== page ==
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International Journal of Morphology

versión On-line ISSN 0717-9502

Int. J. Morphol. vol.33 no.2 Temuco jun. 2015

http://dx.doi.org/10.4067/S0717-95022015000200011 

Int. J. Morphol., 33(2):471-475, 2015.

 

Morphology and Location of Surface Landmarks of Foramen Ovale in Kenyans

 

Morfología y Ubicación de Puntos Anatómicos de Superficie del Foramen Oval en Kenianos

 

Daniel Kanyata*; Paul Odula**; Lily A. Nyamai*** & Paul K. Nduati****

* Department of Surgery, University of Nairobi, Nairobi, Kenya.

** Department of Human Anatomy, University of Nairobi, Nairobi, Kenya.

*** Department of Ophthalmology, University of Nairobi, Nairobi, Kenya.

**** Naivasha District Hospital, Ministry of Health, Naivasha, Kenya.

Correspondence to:


SUMMARY: Foramen ovale is a surgically important aperture of the skull since it allows approach to and manipulation of the trigeminal ganglion as it lies in the Meckel's cave. This transfacial approach, Hartel's approach, requires two anatomical points for accurate cannulation; the zygomatic point and the pupil point. This study describes the morphology and location of foramen ovale and describes the pupil point in relation to the medial canthus in the Kenyan population. Department of Human Anatomy departmental review board approved the study. Two hundred dry skulls from the Department of Human Anatomy were studied using a digital calliper with help of a measuring frame. The results were analysed using SPSS version 20. The results showed the length and width of right foramen ovale was 7.69 mm mean (SD ±1.31) and 4.24 mm (±0.64) respectively while the left foramen ovale was 7.68 mm (±1.23) and 4.28 mm (±0.74). The distance of the zygomatic point from the external auditory meatus on the right was 23.54 mm (±2.26) and the left was 23.49 mm (±2.16). The median distances of the pupil point in relation to the medial canthus was 9.5mm on the right and 8.1 mm on the left. These results were significantly different from other population data. Neuronavigational aids to foramen ovale in Kenyans should take this into consideration.

KEY WORDS: Foramen ovale; Hartel's procedure; Transfacial; Kenyans.


RESUMEN: El foramen oval es una abertura quirúrgicamente importante del cráneo, que permite el enfoque y manipulación del ganglio trigeminal ya que se encuentra en la impresión trigeminal (fosita de Meckel). Este enfoque transfacial, el enfoque de Hartel, requiere dos puntos anatómicos para la canalización precisa; el punto cigomático y el punto de la pupila. Este estudio describe la morfología y la ubicación del foramen oval, y el punto pupilar en relación al canto medial en la población de Kenia. La junta directiva del Departamento de Anatomía Humana aprobó el estudio. Doscientos cráneos secos procedentes del Departamento de Anatomía Humana se estudiaron utilizando un caliper digital con ayuda de un marco de medición. Los resultados fueron analizados mediante el programa SPSS versión 20. Los resultados mostraron que la longitud y ancho del foramen oval derecho fue de 7,69 mm media (±1,31) y 4,24 mm (±0,64), respectivamente, mientras que el foramen oval izquierdoo fue de 7,68 mm (±1,23) y 4,28 mm (±0,74). La distancia del punto cigomático desde el meato acústico externo derecho fue 23,54 mm (±2,26) y el izquierdo de 23,49 mm (±2,16). Las distancias promedios del punto de la pupila en relación con el canto medial fueron de 9,5 mm (el derecha) y 8,1 mm (el izquierdo). Estos resultados fueron significativamente diferentes de otros datos demográficos. El apoyo para la neuronavegación para acceder al foramen oval en kenianos debe tener esto en consideración.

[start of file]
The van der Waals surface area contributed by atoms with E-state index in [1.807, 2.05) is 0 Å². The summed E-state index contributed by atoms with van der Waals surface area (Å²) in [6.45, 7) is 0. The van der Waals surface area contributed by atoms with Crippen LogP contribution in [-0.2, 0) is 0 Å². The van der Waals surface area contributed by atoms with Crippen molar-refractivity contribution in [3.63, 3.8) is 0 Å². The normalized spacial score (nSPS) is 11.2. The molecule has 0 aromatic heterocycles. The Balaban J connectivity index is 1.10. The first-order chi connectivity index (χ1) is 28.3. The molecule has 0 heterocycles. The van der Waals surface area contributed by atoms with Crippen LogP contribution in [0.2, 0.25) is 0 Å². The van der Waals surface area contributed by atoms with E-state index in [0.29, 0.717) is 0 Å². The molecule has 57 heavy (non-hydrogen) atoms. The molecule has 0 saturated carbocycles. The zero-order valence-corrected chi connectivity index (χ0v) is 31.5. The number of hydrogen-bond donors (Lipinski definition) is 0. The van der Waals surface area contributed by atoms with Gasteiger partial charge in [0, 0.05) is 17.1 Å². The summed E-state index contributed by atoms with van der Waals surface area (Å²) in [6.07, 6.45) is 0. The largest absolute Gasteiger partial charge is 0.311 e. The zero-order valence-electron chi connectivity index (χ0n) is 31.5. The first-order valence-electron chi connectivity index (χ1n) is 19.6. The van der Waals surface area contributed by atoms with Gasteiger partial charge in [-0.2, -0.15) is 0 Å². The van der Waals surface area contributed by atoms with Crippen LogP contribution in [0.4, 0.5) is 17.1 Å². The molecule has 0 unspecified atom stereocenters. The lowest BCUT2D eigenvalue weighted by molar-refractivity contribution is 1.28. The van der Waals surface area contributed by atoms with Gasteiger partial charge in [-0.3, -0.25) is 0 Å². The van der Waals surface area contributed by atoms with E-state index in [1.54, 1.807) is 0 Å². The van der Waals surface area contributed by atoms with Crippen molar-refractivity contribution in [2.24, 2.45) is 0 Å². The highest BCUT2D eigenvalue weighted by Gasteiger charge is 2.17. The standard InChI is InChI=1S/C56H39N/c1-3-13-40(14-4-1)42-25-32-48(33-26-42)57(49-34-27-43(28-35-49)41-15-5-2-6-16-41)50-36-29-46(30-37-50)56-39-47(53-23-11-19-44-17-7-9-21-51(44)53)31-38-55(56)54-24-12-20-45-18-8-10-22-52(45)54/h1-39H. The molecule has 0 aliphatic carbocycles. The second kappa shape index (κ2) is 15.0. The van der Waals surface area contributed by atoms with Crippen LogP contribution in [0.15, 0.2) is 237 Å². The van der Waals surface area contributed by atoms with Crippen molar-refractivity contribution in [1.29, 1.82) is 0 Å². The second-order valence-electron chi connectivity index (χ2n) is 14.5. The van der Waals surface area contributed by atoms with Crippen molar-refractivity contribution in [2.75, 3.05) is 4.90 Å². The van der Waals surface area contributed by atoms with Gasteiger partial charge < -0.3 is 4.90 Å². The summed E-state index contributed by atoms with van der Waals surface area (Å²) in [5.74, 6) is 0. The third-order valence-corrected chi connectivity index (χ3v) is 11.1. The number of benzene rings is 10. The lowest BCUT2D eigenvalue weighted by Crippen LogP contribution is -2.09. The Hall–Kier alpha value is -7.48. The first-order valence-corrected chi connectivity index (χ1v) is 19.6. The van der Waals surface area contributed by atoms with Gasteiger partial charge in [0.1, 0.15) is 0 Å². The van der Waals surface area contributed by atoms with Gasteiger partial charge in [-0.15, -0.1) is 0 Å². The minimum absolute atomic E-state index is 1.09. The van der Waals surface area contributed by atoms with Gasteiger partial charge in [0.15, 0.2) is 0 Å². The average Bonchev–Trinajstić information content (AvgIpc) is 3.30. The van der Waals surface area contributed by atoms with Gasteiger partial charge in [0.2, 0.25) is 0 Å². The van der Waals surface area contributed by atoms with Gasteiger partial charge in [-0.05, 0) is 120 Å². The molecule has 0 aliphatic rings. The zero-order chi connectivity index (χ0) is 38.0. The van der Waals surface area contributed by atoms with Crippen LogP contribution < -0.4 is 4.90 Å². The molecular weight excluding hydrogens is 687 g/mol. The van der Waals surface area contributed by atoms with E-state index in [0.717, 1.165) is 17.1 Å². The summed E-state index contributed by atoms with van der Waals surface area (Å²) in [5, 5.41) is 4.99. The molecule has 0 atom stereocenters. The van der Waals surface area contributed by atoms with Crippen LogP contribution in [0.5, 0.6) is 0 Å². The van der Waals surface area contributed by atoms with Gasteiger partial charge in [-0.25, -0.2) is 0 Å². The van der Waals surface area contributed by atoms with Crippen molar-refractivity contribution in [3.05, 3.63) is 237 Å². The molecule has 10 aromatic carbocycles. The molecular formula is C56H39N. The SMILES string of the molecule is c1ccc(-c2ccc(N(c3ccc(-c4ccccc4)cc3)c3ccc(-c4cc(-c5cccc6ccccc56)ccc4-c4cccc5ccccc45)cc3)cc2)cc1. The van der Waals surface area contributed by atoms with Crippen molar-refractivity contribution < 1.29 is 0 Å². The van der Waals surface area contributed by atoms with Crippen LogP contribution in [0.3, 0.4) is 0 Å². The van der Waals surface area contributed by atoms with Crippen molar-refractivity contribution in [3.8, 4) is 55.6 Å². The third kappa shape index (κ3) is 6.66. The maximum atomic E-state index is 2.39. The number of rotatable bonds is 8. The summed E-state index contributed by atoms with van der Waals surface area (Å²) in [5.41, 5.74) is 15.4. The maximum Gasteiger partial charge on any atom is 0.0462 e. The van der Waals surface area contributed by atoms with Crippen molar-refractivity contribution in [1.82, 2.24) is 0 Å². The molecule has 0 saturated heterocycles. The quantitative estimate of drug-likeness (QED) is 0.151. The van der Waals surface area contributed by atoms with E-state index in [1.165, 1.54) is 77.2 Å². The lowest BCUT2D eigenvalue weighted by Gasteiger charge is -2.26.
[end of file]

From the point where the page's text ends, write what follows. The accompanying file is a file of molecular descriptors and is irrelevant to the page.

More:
PALABRAS CLAVE: Foramen oval; Procedimiento de Hartel; Transfacial; Kenianos.


 

INTRODUCTION

The sphenoid bone is a bat shaped bone found on the base of the skull and consists of a body, greater wing and a lesser wing. The foramen ovale is found on the infratemporal surface of the greater wing of the sphenoid bone. The contents of foramen ovale, mandibular nerve and accessory meningeal artery open into the infratemporal fossa (Joo et al., 2013).

Foramen Ovale is found alongside the foramen spinosum and the foramen petrosum. When present the foramen petrosum transmits the lesser petrosal nerve. When not present the nerve exits via foramen ovale (Feneis & Dauber, 2000).

The foramen ovale is a surgically important aperture in that it lies just distal to the gasserian (Meckel's) cave which houses the trigeminal ganglion. In surgical procedures the foramen ovale is therefore used to access the trigeminal ganglion.

The trigeminal ganglion is the sensory ganglion of the face. Its most important clinical application is that it is affected in trigeminal neuralgia. Although local data is lacking on the prevalence on trigeminal neuralgia, three large and long term epidemiology studies estimate the prevalence of to be 5­8/100,000 (Hall et al., 2006; Katusic et al., 1990; MacDonald et al., 2000).

Trigeminal neuralgia has been described as one of the most painful experiences scoring a mean of 94.32±10.85 with the median as 100 out of 100 on the Visual Analogue Scale. The pain usually presents in one or two of the trigeminal distributions namely, ophthalmic, maxillary or mandibular. The presentation of trigeminal neuralgia can be to an ophthalmologist, Ear Nose Throat surgeon, maxillofacial surgeon, Dentist, Neurologist or a primary care physician. Patients who fail to respond to medical treatment of trigeminal neuralgia are often referred to the surgeon for surgical manipulation (Teixeira et al., 2006).

Hartel's procedure is a transfacial technique which surgeons use to access the trigeminal ganglion through foramen ovale.

Originally conceived as a free hand technique, it has been improved by using fluoroscopy and Computer Tomography (CT) scan guidance. The placement of the cannula remains a free hand technique. CT scan and Fluoroscopy are used to confirm placement of cannula in the foramen before advancement. Thus the technique remains relevant. The freehand technique is more important in third world settings where imaging services are scarce.

Successful use of the free hand procedure is dependent on the identification of three surface landmarks; the zygomatic point, cheek point and pupil point as illustrated in Figure 1.